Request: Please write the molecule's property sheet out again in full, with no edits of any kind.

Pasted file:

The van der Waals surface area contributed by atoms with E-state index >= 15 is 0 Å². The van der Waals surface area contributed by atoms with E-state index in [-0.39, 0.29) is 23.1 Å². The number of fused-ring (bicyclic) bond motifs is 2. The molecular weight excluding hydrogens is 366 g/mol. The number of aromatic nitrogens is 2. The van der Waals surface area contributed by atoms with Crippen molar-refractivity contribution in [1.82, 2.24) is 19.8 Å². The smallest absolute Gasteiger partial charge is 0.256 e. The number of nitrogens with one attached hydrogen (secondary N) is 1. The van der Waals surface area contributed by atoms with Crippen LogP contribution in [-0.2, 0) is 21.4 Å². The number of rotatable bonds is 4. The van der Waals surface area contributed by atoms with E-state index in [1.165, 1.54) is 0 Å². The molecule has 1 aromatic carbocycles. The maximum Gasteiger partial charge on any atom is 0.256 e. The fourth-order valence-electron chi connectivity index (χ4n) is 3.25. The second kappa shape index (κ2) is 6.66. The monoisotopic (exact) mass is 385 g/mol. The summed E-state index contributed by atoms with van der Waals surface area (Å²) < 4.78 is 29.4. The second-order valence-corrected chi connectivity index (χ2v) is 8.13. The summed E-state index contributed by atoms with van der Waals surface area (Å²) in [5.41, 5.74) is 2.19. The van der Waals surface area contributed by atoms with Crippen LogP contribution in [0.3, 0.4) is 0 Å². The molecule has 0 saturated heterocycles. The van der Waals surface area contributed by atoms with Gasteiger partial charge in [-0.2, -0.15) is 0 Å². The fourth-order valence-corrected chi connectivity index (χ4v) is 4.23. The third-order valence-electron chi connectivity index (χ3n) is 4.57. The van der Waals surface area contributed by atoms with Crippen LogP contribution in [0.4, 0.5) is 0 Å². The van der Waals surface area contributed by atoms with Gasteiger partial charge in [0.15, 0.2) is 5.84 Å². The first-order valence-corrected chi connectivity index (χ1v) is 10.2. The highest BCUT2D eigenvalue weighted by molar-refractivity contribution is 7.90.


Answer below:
The van der Waals surface area contributed by atoms with E-state index >= 15 is 0 Å². The van der Waals surface area contributed by atoms with E-state index in [-0.39, 0.29) is 23.1 Å². The number of fused-ring (bicyclic) bond motifs is 2. The molecular weight excluding hydrogens is 366 g/mol. The number of aromatic nitrogens is 2. The van der Waals surface area contributed by atoms with Crippen molar-refractivity contribution in [1.82, 2.24) is 19.8 Å². The smallest absolute Gasteiger partial charge is 0.256 e. The number of nitrogens with one attached hydrogen (secondary N) is 1. The van der Waals surface area contributed by atoms with Crippen LogP contribution in [-0.2, 0) is 21.4 Å². The number of rotatable bonds is 4. The van der Waals surface area contributed by atoms with E-state index in [1.165, 1.54) is 0 Å². The molecule has 1 aromatic carbocycles. The maximum Gasteiger partial charge on any atom is 0.256 e. The fourth-order valence-electron chi connectivity index (χ4n) is 3.25. The second kappa shape index (κ2) is 6.66. The monoisotopic (exact) mass is 385 g/mol. The summed E-state index contributed by atoms with van der Waals surface area (Å²) < 4.78 is 29.4. The second-order valence-corrected chi connectivity index (χ2v) is 8.13. The summed E-state index contributed by atoms with van der Waals surface area (Å²) in [5.41, 5.74) is 2.19. The van der Waals surface area contributed by atoms with Crippen LogP contribution in [0.3, 0.4) is 0 Å². The molecule has 0 saturated heterocycles. The van der Waals surface area contributed by atoms with Gasteiger partial charge in [-0.2, -0.15) is 0 Å². The fourth-order valence-corrected chi connectivity index (χ4v) is 4.23. The third-order valence-electron chi connectivity index (χ3n) is 4.57. The van der Waals surface area contributed by atoms with Crippen LogP contribution in [0.4, 0.5) is 0 Å². The van der Waals surface area contributed by atoms with Gasteiger partial charge in [0.15, 0.2) is 5.84 Å². The first-order valence-corrected chi connectivity index (χ1v) is 10.2. The highest BCUT2D eigenvalue weighted by molar-refractivity contribution is 7.90.